As you would liquid laundry detergent, pour this solution into the washing machine. If using a dye-catching sheet, place it in the drum of the machine along with the quilt.
Dry the Quilt
To finish drying without heat, quilts can be partially dried in the dryer on the lowest heat setting and removed while damp. To hasten the drying process, use dryer balls to increase airflow as the quilt moves around the drum. However, using a dryer can cause some quilts to shrink or pucker.
A quilt should ideally be air-dried flat to preserve its color. Never hang-dry a quilt, because its weight can cause stress to the seams, leading them to rip, and the batting can become bunched and lumpy. Dry a quilt instead by placing it flat on top of fresh towels; if necessary, place plastic sheeting under the quilt to protect the floor. For more uniform drying, turn the quilt every three to five hours.
Other Methods to Clean Your Quilt
Clean and freshen a quilt using one of these methods.
- Airing Outdoors
Take quilts outside once a year on a cloudy, dry, windy day to refresh them. Lay your quilts out on a dry area of ground that has been covered with towels or a mattress pad. To stop debris from falling on the quilts, cover them with bedclothes. Avoid hanging quilts on a clothesline to avoid stressing the seams.
- Using a Dryer
On a gentle cycle/air-dry setting without heat, a dryer can be used to refresh quilts.
A quilt can be preserved by having the dust and dirt removed from both the front and the back of the quilt. Put a nylon hose or net on the vacuum hose’s end and draw the hose over the quilt’s surface gently without rubbing it. Always give a quilt a quick vacuum before storing it to get rid of any dust or dirt.
- Dry Cleaning
It is a good idea to check references before choosing a dry cleaner to take care of your quilts because dry cleaning can cause cotton dyes to bleed or change color. If you want to dry clean a wool or silk quilt, take extra care. When spot cleaning or vacuuming don’t remove the soil, dry cleaning should be the last resort.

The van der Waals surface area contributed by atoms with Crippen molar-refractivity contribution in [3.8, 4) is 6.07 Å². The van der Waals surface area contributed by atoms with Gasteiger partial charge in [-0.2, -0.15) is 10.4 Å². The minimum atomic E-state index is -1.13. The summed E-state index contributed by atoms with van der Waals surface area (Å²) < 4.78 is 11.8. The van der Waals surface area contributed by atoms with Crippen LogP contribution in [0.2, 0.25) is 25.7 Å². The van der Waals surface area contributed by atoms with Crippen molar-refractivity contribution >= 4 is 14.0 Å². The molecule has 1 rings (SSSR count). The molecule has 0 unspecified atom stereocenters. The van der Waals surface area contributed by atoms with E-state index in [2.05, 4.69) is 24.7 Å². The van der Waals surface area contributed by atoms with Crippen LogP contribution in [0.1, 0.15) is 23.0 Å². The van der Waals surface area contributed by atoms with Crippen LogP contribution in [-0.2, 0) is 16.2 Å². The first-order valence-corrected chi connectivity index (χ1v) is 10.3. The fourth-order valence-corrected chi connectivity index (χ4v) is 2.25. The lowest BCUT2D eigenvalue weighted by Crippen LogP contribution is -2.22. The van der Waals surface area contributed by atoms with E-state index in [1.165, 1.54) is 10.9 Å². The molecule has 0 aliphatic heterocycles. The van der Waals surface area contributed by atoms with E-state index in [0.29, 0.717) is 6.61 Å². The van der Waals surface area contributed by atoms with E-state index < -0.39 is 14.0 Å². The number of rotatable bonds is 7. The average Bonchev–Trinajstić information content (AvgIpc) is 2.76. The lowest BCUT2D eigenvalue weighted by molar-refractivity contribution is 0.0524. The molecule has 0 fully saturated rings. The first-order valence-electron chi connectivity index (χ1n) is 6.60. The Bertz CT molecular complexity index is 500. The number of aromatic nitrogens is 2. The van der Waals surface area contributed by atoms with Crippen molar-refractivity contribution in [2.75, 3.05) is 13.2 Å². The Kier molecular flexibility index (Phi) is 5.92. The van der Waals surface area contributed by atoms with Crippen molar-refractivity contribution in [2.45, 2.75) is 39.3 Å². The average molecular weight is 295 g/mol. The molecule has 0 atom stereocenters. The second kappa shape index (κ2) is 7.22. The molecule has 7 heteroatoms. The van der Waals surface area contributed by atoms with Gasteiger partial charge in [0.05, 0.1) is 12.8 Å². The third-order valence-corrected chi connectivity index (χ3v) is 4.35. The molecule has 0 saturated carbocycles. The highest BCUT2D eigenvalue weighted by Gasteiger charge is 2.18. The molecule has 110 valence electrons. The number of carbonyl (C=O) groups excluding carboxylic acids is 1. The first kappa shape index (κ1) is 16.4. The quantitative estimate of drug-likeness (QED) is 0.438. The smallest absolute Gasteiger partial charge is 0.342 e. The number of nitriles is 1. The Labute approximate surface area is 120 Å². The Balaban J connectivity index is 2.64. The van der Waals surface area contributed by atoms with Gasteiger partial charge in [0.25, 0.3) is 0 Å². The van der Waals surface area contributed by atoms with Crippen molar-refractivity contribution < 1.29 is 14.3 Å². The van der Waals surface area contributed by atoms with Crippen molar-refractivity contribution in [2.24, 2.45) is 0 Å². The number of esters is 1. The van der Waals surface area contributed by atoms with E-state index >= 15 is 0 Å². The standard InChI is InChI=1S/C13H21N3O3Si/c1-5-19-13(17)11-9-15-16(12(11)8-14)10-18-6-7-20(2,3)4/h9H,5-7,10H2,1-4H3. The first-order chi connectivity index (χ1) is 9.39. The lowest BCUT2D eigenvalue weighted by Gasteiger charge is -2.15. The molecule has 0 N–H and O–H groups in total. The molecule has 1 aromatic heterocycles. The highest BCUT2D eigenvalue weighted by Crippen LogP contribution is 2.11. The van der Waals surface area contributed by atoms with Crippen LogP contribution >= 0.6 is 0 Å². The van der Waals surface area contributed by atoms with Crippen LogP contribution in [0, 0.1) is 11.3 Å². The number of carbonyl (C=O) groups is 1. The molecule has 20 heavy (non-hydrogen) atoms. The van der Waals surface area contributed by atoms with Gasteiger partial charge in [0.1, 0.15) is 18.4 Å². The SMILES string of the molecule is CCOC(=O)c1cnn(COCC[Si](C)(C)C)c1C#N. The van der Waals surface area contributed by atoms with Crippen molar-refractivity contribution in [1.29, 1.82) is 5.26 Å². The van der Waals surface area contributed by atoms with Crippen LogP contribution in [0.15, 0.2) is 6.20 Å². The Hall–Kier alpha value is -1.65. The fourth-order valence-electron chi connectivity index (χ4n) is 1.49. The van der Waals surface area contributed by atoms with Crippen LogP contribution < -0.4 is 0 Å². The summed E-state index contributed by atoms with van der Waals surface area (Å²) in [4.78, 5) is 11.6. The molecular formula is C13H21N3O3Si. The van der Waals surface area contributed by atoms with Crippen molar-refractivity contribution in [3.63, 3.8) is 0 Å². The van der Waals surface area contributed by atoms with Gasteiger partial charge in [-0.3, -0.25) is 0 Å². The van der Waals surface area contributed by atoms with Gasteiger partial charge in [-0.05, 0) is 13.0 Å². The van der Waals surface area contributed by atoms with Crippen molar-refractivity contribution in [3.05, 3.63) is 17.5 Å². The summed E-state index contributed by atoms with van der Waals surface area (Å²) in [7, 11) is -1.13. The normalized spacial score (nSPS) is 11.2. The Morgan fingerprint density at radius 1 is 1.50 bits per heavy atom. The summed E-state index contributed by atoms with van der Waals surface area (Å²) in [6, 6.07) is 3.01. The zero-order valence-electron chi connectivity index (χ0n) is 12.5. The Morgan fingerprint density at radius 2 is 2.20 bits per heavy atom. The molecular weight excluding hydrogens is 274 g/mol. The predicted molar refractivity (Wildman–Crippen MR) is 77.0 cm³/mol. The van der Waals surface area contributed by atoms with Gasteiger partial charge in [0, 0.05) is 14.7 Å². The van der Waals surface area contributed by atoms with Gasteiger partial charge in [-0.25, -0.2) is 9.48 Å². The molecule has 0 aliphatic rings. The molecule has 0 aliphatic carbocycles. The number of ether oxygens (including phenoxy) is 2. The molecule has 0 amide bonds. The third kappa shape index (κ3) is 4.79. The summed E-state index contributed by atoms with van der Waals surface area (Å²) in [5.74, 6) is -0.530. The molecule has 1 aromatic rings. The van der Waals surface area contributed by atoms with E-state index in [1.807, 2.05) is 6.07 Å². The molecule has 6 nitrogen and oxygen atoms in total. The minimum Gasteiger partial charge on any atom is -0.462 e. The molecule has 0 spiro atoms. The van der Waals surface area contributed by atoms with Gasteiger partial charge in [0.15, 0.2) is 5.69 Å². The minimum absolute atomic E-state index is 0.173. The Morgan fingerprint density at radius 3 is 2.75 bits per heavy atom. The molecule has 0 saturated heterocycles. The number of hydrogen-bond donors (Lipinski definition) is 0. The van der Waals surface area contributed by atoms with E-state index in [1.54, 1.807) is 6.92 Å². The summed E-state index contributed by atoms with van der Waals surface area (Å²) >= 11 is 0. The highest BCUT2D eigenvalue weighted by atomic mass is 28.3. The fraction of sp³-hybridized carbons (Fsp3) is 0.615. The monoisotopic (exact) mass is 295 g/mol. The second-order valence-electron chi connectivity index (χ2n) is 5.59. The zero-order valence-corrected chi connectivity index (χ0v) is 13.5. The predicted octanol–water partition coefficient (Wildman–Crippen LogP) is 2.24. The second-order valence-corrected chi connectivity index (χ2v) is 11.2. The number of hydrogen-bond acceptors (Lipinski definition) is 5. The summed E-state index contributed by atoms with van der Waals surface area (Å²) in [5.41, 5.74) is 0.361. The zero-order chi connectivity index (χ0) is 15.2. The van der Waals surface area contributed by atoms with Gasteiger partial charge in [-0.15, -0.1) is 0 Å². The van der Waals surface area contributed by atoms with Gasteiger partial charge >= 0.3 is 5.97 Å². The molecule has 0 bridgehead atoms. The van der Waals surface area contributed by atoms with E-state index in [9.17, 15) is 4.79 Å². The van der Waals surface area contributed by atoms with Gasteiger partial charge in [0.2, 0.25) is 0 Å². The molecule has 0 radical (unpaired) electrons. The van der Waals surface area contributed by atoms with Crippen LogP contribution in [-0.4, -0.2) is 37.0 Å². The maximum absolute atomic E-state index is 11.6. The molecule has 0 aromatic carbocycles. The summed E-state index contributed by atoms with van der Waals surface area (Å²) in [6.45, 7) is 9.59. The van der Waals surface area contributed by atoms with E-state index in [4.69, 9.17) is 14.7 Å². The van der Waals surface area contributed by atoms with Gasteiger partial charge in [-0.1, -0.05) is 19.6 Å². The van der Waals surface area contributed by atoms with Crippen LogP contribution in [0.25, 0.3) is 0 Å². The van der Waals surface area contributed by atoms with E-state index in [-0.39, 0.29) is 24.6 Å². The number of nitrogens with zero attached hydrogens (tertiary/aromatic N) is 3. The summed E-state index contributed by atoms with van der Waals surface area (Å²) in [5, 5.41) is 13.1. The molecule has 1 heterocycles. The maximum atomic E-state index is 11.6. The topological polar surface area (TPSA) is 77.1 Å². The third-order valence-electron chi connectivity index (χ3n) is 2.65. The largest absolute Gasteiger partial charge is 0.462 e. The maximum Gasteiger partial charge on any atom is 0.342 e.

How to Spot Clean a Quilt?
Here’s how to spot clean to remove small stains that don’t warrant an entire wash:
- Use distilled water to dilute white vinegar or mild dish soap.
- Under the quilt, place a cloth.
- Apply the soap mixture to another cloth by soaking it, then gently dab it on the stained area of the quilt. Don’t rub it!
- Rinse the area or blot it with cold water until all traces of soap are gone.
To keep it free of dust, you can also vacuum your quilt on occasion. Put a nylon hose over the vacuum hose’s end and adjust the suction to the lowest setting. Following that, use the vacuum hose to gently vacuum the quilt’s front and back.
How to Care for Your Quilt?
The bed is one of the best places to store a quilt. On a freshly made bed, spread out the quilt to avoid creases. Place the quilt in a muslin or cotton bag and store it in a dark closet with a dry temperature if you need to store it away or don’t have an extra guest bed. Always avoid humid attics.
In order to avoid creases, check on your quilt every few weeks and refold it. To freshen it up, you can also take the quilt outside to air it out every once in a while between washings. Just make sure to keep the quilt out of direct sunlight.
Conclusion: Wash a Quilt
Knowing the right way to wash a quilt will help you preserve its beauty for years to come. Again, here are the steps to wash the quilt by hand:
- Inspect the Quilt
- Prepare the Tub
- Soak and Gently Agitate the Quilt
- Rinse the Quilt
- Remove and Air Dry
If you take care of your quilt properly (and you know now that it’s not even that difficult!) it can stay in mint condition for a long time! Any additional advice or techniques I ought to be aware of? Comment below!
How Often to Wash a Quilt?
Unlike pillowcases and duvets, less washing is better to preserve your quilt and keep the colors vivid. A quilt that is frequently used can be washed once every season. A delicate quilt like an antique or family heirloom should only be washed occasionally. If a quilt isn’t used frequently, you can get away with washing it just once or twice a year.
Can I Put My Quilt in the Washer and Dryer?
For more recent quilts made of high-quality fabric, use cold water and the gentle cycle on your washing machine. Use a mild, low-sudsing detergent like Dreft or Woolite. You can also throw a color catcher in if there are really saturated colors in your quilt. Line dry, or tumble dry on low if the quilt is well-made.